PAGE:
By the time we reached our late teens, we were both busy trying to make our own lives. For me, this meant university down south, a new set of friends, finding work. For Jenny, it meant two further education colleges, a stint in a training flat helping her to live on her own, skills such as selecting facilitators (paid assistants who enable people to carry out everyday tasks).

Above all, it meant asserting herself. Those were exciting times for Jenny - the beginnings of the disability rights movement (I remember her and some friends chaining themselves to a train in protest against the lack of disabled access), something of a culture change (she went to public consultations about a new name for the Spastics Society), and most of all, finding her own voice.

Jenny was helped by a small organisation enabling disabled people to live independently, and she was later to chair it, and sit on committees considering planning applications.

But Jenny's problems tended to go unnoticed by those in her circle, who were very much steeped in a social, somewhat anti-medical model of disability. Her spatial awareness was abysmal, her level of numeracy made budgeting a nightmare, and difficulties with judgement left her clearly vulnerable.

On one occasion, she avoided a sexual assault through luck more than anything, and on another, a facilitator cleared off with all her savings.

Her achievements of that time make for some of my proudest memories, and also some of my most painful ones. We seemed to row constantly. I was so tense about whether she'd ever cope without her full needs being recognised (not least, by herself), and was waiting for a disaster to happen. Did our closeness as twins get me to recognise what others seemed unable to? I had no experience in medicine or social work, but just knew what wasn't right. I ended up checking on her finances every time I went to visit, and we argued more than we'd ever done as children. The worst moment came in the form of a blazing row with her facilitator - one in which she called me controlling, I called her neglectful, and Jenny was reduced to tears.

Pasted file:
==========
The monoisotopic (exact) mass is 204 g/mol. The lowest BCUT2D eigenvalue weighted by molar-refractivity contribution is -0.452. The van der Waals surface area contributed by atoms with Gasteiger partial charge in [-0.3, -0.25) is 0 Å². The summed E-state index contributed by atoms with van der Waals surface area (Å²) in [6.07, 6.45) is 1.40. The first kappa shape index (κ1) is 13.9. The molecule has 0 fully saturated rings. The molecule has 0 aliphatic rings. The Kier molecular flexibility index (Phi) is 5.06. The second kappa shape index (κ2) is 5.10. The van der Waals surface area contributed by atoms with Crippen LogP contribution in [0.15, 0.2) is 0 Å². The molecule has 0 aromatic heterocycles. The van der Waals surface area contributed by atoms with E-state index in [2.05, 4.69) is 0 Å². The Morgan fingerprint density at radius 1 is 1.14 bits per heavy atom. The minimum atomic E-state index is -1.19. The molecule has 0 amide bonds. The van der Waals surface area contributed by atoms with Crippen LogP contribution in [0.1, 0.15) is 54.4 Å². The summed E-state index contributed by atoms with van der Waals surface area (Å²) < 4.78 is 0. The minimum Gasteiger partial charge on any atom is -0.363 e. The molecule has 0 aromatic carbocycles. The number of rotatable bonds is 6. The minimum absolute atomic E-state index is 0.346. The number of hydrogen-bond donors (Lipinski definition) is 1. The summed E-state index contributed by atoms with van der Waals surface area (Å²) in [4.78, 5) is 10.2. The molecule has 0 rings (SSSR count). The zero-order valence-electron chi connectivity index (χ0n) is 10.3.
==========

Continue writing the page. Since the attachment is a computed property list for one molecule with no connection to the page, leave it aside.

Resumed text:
By the summer of 1996, Jenny had settled into a specially adapted bungalow, and for the first time, I came away from a visit feeling hopeful about her future. Little over six weeks later, Jenny died in an accident while cooking. Her sleeve must have brushed against a hotplate, leading to a desperate attempt to get help when her clothes were alight. Her charred body was found by a neighbour on the access ramp outside her front door.

Dealing with the aftermath was traumatic - arranging the funeral, giving evidence at the inquest, trying to work out what had happened, supporting my parents, and actually just holding myself together. Over the years, the trauma has softened. I've been able to adjust and to reflect on Jenny's struggles and achievements.

After Jenny's death, my position as a twin changed. No longer were people pointing out how the two of us differed; instead they were now telling me how alike we'd been. Her death put paid to any illusion of a telepathic connection - I'd been blissfully unaware of it at the time.

Not that it stops people asking if I am psychic. There were now new challenges - how to respond to awkward questions such as: "Do you have any nieces or nephews?" Other things stayed the same: I'm still the twin of someone who had cerebral palsy. I find myself wondering how Jenny would manage the squeeze of austerity with its 'bedroom tax' and 'personal independence payments'. I think of her wheelchair when I take the stairs rather than the lift at work. As for the birthday dilemma: I've found that a short break, ideally removed from the UK, works a dream.

  • Ed Green is working on a memoir about Jenny's life. For details, go to